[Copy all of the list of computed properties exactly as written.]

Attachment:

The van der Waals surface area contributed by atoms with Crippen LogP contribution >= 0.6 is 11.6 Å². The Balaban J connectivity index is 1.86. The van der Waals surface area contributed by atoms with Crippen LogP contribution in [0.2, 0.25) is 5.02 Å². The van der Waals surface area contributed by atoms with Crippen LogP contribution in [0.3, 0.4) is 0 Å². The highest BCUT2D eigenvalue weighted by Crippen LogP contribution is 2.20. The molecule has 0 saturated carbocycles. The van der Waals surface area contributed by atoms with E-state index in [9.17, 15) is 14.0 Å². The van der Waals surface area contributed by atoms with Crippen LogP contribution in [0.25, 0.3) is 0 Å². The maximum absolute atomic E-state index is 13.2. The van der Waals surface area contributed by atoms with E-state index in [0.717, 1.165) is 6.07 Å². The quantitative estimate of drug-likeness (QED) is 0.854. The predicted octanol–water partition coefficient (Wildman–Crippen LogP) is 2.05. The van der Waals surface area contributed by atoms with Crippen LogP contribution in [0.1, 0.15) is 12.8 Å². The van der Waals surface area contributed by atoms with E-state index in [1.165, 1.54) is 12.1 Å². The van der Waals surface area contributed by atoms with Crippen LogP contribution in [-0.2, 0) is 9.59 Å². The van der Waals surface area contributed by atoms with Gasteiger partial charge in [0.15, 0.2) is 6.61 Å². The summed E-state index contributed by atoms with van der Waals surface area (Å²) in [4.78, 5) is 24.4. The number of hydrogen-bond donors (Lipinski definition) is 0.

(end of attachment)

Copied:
The van der Waals surface area contributed by atoms with Crippen LogP contribution >= 0.6 is 11.6 Å². The Balaban J connectivity index is 1.86. The van der Waals surface area contributed by atoms with Crippen LogP contribution in [0.2, 0.25) is 5.02 Å². The van der Waals surface area contributed by atoms with Crippen LogP contribution in [0.3, 0.4) is 0 Å². The highest BCUT2D eigenvalue weighted by Crippen LogP contribution is 2.20. The molecule has 0 saturated carbocycles. The van der Waals surface area contributed by atoms with E-state index in [9.17, 15) is 14.0 Å². The van der Waals surface area contributed by atoms with Crippen LogP contribution in [0.25, 0.3) is 0 Å². The maximum absolute atomic E-state index is 13.2. The van der Waals surface area contributed by atoms with E-state index in [0.717, 1.165) is 6.07 Å². The quantitative estimate of drug-likeness (QED) is 0.854. The predicted octanol–water partition coefficient (Wildman–Crippen LogP) is 2.05. The van der Waals surface area contributed by atoms with Crippen LogP contribution in [0.1, 0.15) is 12.8 Å². The van der Waals surface area contributed by atoms with E-state index in [1.165, 1.54) is 12.1 Å². The van der Waals surface area contributed by atoms with Crippen LogP contribution in [-0.2, 0) is 9.59 Å². The van der Waals surface area contributed by atoms with Gasteiger partial charge in [0.15, 0.2) is 6.61 Å². The summed E-state index contributed by atoms with van der Waals surface area (Å²) in [4.78, 5) is 24.4. The number of hydrogen-bond donors (Lipinski definition) is 0.